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So, You Want Me On Your Committee?



I'm generally happy to serve on your dissertation committee, but to make the situation mutually beneficial, I request that you adhere to a few simple guidelines:

  • Have a thesis statement.
    It should be brief, clearly visible in all documents and presentations, and thoroughly supported. Mine was something like "in the battle between expressive features and exhaustive search, expressive features wins." Think of it as your elevator pitch if you like.

  • Have me be on your proposal committee.
    The department/university rules are odd in that the dissertation committee can have almost zero intersection with the proposal committee. This makes me feel like a rubber stamp. If you want me at your defense, have me at your proposal. If you must break this rule, prepare to give me a private proposal with enough lead time that you can deal with any comments I might have.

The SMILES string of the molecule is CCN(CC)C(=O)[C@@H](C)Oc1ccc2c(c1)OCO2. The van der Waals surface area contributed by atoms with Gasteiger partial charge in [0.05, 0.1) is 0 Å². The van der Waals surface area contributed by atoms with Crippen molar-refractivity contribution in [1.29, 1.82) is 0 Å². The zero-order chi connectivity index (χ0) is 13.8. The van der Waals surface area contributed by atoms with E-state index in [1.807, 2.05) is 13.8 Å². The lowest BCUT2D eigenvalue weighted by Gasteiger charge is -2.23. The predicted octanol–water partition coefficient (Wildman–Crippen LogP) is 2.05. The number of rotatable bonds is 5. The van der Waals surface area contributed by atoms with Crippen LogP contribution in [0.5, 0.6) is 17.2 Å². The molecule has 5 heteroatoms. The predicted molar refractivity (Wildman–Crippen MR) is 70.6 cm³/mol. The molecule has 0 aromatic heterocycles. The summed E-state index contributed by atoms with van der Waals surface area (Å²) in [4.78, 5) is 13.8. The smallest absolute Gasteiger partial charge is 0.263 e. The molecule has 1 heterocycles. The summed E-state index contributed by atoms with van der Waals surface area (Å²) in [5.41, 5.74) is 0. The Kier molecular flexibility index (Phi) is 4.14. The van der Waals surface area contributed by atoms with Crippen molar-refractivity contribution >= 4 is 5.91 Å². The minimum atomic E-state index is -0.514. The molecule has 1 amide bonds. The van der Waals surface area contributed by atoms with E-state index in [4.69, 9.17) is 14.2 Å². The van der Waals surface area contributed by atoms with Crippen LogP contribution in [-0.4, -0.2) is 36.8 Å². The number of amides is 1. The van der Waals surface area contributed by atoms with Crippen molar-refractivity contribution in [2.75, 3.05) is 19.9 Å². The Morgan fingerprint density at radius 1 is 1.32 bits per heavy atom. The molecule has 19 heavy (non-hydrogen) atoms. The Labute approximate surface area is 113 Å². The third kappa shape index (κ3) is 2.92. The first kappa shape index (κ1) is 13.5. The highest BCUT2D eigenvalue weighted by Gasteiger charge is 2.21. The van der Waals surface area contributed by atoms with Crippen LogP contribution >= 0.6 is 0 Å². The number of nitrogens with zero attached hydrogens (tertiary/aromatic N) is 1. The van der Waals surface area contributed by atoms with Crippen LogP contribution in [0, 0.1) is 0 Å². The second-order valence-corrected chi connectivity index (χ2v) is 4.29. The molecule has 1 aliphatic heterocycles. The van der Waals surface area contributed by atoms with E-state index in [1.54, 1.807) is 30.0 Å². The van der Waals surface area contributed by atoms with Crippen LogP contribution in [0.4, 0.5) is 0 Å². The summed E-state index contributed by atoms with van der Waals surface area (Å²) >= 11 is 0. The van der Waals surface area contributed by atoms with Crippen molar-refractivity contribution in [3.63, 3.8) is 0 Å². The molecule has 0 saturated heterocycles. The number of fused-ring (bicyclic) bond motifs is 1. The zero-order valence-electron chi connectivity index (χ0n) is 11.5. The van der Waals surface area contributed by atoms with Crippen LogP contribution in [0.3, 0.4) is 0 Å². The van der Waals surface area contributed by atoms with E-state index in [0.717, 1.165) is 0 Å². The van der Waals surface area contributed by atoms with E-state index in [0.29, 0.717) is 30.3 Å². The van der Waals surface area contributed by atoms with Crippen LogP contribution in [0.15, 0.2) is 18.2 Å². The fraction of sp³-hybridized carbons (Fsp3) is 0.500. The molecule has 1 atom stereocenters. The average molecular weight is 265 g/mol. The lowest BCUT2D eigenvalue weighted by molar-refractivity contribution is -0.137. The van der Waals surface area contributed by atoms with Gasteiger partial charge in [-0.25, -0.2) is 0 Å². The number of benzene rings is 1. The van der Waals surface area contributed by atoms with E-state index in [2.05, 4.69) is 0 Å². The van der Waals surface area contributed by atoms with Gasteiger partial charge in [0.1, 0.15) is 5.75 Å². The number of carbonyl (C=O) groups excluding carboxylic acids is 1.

• Have at least a year between your proposal and defense.
    Otherwise it's not really a proposal. Again, I want to be engaged, not a rubber stamp.

  • Have clearly delineated future work and a realistic timeline.
    The timeline should have at least four or five elements to be non-trivial, and it should be connected to what you declared as your future work. It should be realistic (neither too long nor too short) based on what you've done and will do, and should not underestimate the length of time required for writing a dissertation and making defense slides.

  • Have slide numbers on all presentations.
    This verges on nit-picky, but it makes it much easier to have discussions.

  • Make clear in the documents and presentations what's new and what's known.
    This is incredibly important but often difficult to do. But I need to know what your contributions are versus what was known before.


credits: design and font inspired by Seth Able's LoRD, some images converted to ANSI using ManyTools, original drawing of me by anonymous.
last updated on six october, two thousand seventeen.